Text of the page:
Once upon a time, there was an ordinary man. Every day, his alarm clock went off. On good days, he would reach over, turn off the alarm, get up, and go to the gym. On the other days, he would hit the snooze button. Upon returning from the YMCA (or waking up after another hour), this man would take a shower and put on a collared shirt and khaki pants.

He would then hear the scurrying of little feet upstairs, and would trace the sound until it eventually made its way down the stairs revealing three young children hungry for breakfast. The man and his wife would go upstairs and get out bowls, milk, and cereal. The family would eat and then clean up the dishes. Then he would get in his car and begin the commute to work. When he got to work, just when he thought this was going to be an ordinary day in his ordinary life . . .

It was. He spent the next eight hours sitting in front of his computer. Answering e-mails. Taking phone calls. Checking a news website occasionally. Then he got in his car and went home. When he pulled in, sure that he knew exactly what was going to happen when he opened the back door . . .

He was right again. He hugged and played with all the kids. He kissed his wife. They had dinner. They watched TV. They went to bed.


What did you expect? International intrigue? A call from the president? A natural disaster, or a chance to be a hero? Not here. Not in that day. Not in my life.

Probably not in yours either.

This is what most of my days look like. Oh sure, there is the occasional interruption in the routine and some vacations peppered in there, but by and large, it’s a fairly regular way to live. A fairly regular way to live for a fairly regular guy.

Most of us are just that—regular. Ordinary. Boring. Most of our lives are spent doing regular, ordinary, boring kinds of things. Changing diapers. Going to work. Reading books. Playing with kids. Relating to our spouses. Paying bills.

I’ve never met a president. Or saved a child from a burning building. Or climbed Everest. I don’t run in powerful circles or tweet nuggets of wisdom adored by millions. My office walls don’t have pictures with me and the Queen of England or medals from my wins at the Olympic Games. Perhaps if I were an international man of mystery, I’d look over and see a picture of me standing next to a world leader at that ceremony when I was awarded some token for my bravery. Then I could turn and see another wall full of mementos and trinkets collected from my adventures. Instead I’m looking at four family pictures, a calendar, and a particularly fierce-looking rendering of a black and yellow fire-breathing dragon laying waste to a castle.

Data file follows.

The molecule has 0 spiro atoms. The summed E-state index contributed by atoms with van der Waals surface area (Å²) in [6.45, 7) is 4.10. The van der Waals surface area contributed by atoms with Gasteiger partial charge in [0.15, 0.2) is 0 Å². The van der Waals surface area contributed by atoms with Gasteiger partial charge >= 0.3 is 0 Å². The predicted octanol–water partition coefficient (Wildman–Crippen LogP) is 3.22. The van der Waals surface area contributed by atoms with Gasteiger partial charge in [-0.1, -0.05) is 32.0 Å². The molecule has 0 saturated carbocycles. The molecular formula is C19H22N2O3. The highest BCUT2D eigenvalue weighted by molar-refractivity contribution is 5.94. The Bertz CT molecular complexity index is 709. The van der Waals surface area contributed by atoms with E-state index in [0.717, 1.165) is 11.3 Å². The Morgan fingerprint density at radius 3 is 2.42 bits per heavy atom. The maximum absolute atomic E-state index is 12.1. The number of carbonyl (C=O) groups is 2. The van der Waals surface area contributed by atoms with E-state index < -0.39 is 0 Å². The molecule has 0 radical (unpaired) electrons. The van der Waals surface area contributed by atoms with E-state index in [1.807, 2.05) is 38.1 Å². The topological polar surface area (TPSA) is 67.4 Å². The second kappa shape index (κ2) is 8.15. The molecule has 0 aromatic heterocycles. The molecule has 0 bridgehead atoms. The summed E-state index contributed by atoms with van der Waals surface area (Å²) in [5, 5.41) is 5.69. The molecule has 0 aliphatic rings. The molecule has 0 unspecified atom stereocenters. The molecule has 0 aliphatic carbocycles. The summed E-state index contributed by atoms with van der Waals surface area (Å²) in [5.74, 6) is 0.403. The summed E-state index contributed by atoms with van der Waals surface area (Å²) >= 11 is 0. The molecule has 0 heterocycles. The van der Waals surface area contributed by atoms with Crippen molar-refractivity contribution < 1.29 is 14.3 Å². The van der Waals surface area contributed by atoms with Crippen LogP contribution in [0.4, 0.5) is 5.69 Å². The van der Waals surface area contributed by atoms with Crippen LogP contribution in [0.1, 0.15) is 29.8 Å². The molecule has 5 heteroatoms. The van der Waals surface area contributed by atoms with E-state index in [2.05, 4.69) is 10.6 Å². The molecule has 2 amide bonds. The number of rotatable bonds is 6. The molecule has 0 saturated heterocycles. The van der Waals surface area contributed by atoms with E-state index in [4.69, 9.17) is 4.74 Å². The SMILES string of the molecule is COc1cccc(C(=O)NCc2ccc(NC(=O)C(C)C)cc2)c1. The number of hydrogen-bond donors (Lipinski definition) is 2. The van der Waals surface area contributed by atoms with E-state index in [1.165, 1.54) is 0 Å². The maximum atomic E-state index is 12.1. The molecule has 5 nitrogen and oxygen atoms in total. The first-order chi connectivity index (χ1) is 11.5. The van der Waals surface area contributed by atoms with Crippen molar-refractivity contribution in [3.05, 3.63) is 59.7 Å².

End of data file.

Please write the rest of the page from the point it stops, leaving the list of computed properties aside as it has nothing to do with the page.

Ah, parenthood.

A regular life isn’t bad, necessarily. In fact, a certain kind of bliss accompanies the “normal” life. There aren’t a lot of surprises, and for a guy who has a to-do list for every day (with the last item on that list being “Make tomorrow’s list”), a lack of surprises can be very comforting. What is more, an ordinary life actually affords an opportunity to love things like pictures from an eight-year-old of dragons and castles. In an ordinary life, your existence becomes papered with moments like these.

And yet . . .

And yet there are those days that just feel boring. The routine becomes monotony, and you find yourself refreshing your e-mail over and over again, waiting for something—anything—to break up the ticking of the clock. You feel something inside of you, something that appreciates the life you have, but at the same time wonders if there’s something more. Something that you’re missing. I feel that way sometimes.

Michael Kelley, Boring: Finding an Extraordinary God in an Ordinary Life (Nashville: B&H, 2013).

I have just completed a series of lessons based on Michael Kelly’s book, Boring. They are available on Amazon in both print and Kindle versions, as well as part of my Good Questions Have Groups Talking Subscription service. For a medium-sized church, lesson subscriptions are only $10 per teacher per year. Lessons correspond with three of Lifeway’s outlines as well as the International Standard Series.